Lignite mine at Chomatero
Southwest of the village Chomatero, in Messenia, researchers have discovered accidentally in the early 20th century, during the construction of a well, lignite. The lignite mine Chomatero started operating in 1916. The workers were making charcoal and carried it on horses and donkeys. The workers along with their animals were heading to Kantianika, from where the French company Jean and Rose that was established in Kalamata, was taking the charcoal produced.
The mining of lignite was done in two ways: according to the first, workers had to cut the charcoal with the necessary tools such as peephole. The second way was done with the blasts. At first, the workers were carrying the charcoal with wagons that were pulled by horses. Later, they built the lignite mine of Chomatero that included a small powerhouse and then the wagons that were initially used, became electric.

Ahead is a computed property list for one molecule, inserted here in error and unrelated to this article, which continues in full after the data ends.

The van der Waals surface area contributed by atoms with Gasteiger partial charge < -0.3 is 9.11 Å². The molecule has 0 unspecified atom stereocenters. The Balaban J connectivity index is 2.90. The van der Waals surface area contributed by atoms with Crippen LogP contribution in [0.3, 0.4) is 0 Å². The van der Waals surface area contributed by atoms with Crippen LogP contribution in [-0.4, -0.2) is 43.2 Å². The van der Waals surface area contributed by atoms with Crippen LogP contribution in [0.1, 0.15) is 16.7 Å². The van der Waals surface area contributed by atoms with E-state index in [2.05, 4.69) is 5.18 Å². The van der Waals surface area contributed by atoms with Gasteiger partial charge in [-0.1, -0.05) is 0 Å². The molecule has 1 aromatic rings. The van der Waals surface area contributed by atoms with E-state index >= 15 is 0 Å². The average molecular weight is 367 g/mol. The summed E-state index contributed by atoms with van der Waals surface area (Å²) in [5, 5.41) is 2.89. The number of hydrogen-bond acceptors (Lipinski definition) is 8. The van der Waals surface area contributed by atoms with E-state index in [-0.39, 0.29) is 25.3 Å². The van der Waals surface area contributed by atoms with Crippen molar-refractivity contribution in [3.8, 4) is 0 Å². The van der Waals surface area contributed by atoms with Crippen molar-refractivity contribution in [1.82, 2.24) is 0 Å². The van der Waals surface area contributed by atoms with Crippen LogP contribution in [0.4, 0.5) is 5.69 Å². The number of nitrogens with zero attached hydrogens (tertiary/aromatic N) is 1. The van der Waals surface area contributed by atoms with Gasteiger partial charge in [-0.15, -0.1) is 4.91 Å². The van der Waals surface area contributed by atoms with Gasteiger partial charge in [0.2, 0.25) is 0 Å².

The lignite mine of Chomatero had more than 200 workers, while the company had built houses suitable for them. It was the first time in Koroni that people were working eight-hours a day, given the fact that the project was operating 24 hours a day and that it was separated in three shifts. The lignite mine Chomatero closed in 1935.
In 1940-41, the Italian invaders who needed fuel to move the trains, reopened the lignite mine at Choatero, with more than 370 workers. This effort lasted until the end of the war, with terrible conditions for the workers.